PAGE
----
Starting a business is, well, a lonely business. I don’t miss working for huge corporations, but when I did, I was much better at ‘Switching Off’. Now that I work for myself there is no-one else to rely on, the future of this company depends on me, so every moment spent not working is guilt ridden. So, when old Diageo Buddies of mine got married last week in Portugal I decided to combine a little work and leisure travel, its known as “Bleisure” travel. I met an old friend of mine on the East Coast of Portugal for a spot of surfing intermingled with some cask searching. In the morning we surfed, and in the afternoon we hopped in the car to visit wineries and old distilleries to make connections and find some used barrels. One of the most captivating places we went to was ‘Quinta do Sanguinhal’ in Bombarral. This winery/distillery has been run by the same family for four generations. They have a phenomenal old distillery on one of their sites, once used to make brandy for the Port industry. The impressive column still built in the late 1800’s was in use right up until the 1980’s when it was replaced by more modern equipment, its a craft distillers dream, all steampunk and ingenious. The place has a great connection with county Clare where we are based. Apparently one of the owners of Irelands largest wholesaler, based in Co. Clare, had a house nearby. He fell in love with their wine and decided to import it, as a result Ireland was one of the winery’s biggest markets for quite some time. More than anything though, I loved their approach to winemaking and their focus on family. My aim in this venture is to make great whiskey and secure a future for the family farm. I would love to imagine that someday my great granddaughter will be giving tours and telling tales of how we started the business. As wonderful as it was listening to the story of the winery and tasting the wines this was a “Bleisure” trip. I was sure to get a good understanding of their cooperage and their barrel usage. They use mostly high quality new French Oak to age their red and fortified wines and the Portuguese grape varietals are really interesting, there are no Merlot’s or Cabernet Sauvignons here. This leads to some unique characteristics in their first and second fill barrels, which could be interesting for us. All in all a heck of a trip and between all the surfing and wine tasting, I didn’t feel guilty for one second…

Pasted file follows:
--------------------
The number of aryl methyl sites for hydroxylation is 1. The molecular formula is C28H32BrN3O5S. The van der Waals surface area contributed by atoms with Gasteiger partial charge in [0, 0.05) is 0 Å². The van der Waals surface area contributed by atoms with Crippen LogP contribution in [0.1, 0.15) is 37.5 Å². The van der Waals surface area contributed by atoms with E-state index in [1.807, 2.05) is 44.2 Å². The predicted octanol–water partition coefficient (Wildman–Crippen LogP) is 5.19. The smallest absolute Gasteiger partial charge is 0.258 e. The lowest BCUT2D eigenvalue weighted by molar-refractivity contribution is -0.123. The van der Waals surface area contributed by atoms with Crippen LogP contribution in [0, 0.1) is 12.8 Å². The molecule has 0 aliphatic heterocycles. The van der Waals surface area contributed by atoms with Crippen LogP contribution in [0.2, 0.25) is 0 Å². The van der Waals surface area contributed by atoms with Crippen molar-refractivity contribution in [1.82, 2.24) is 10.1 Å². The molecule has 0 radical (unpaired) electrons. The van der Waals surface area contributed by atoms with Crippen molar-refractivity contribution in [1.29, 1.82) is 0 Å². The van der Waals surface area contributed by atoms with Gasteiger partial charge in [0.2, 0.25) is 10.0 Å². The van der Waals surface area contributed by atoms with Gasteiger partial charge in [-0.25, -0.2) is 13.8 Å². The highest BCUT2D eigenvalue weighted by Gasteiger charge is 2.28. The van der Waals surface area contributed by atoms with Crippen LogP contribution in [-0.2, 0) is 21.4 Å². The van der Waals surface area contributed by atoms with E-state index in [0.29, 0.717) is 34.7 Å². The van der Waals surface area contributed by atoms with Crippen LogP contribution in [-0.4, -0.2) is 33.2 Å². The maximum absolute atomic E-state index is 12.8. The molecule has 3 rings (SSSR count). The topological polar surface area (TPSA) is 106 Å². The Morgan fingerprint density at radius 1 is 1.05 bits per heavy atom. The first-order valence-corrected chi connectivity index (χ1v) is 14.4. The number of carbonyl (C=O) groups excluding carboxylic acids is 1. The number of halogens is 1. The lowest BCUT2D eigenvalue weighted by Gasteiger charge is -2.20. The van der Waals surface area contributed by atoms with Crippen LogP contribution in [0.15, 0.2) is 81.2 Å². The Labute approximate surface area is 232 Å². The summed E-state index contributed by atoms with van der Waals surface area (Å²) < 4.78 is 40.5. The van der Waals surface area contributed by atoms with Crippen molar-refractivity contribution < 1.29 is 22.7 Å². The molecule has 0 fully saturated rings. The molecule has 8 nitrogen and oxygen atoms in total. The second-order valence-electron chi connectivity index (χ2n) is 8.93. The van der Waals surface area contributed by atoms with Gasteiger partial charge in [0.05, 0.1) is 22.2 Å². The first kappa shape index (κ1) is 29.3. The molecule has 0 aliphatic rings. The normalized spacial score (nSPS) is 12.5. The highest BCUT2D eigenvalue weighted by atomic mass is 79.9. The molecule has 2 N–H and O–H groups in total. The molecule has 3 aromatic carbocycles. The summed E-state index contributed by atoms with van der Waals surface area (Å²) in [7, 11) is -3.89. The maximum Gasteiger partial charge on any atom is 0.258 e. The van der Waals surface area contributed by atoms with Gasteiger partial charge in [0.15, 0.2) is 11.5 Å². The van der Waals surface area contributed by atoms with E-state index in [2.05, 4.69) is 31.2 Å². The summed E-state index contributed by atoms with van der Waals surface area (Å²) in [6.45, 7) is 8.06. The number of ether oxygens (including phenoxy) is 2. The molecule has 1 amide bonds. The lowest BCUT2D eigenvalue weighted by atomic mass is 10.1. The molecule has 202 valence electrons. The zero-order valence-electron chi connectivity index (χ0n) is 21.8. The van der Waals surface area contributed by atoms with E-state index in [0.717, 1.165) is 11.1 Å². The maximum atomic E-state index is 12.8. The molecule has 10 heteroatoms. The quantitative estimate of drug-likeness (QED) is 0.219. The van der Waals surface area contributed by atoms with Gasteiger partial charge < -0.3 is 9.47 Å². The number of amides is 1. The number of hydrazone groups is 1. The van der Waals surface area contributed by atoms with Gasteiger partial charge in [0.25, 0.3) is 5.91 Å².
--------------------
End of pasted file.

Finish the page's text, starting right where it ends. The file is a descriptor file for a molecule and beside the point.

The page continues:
Highlights from the KickStarter video Shoot
If anything good came out of the global financial crisis it was the concept of the Sharing economy, the idea that goods and services can be traded or funded between peers without the intervention of big banks or corporations. Ultimately this evolved into businesses like AirBNB and crowdfunding portals kickstarter and GoFundMe. Now don’t get me wrong. I am all for the free market, and its my opinion that the Sharing Economy is an evolution of the free market rather than an answer to it. So, as we are in start-up mode I decided to turn to KickStarter in order to give our little Whiskey Company a leg up in getting our whiskey into the barrel. I have sourced some fantastic first and second fill barrels from various distilleries and wineries, now I just need to buy them and get them to Ireland. I called on an old buddy of mine to help out.
The Wild Atlantic Way and a Peatbog
We spent the last two days driving around in my beat-up car capturing on film the things that make this little place so special. We got a lot of stunning coastal shots. We are only a mile from the coast here on the farm and you can breathe in the sea air. I’m hoping that fact will add something special to our whiskey in barrel but only time will tell. We took in a local Gaelic Football match and of course a local pub for good measure. Now the editing begins, we plan to go live in October so we have a little time. Its a challenge to get your story across in 3 minutes but a good challenge, it focuses the mind and forces me to be really succinct about what I’m doing here. I hope the passion comes across, watch this space.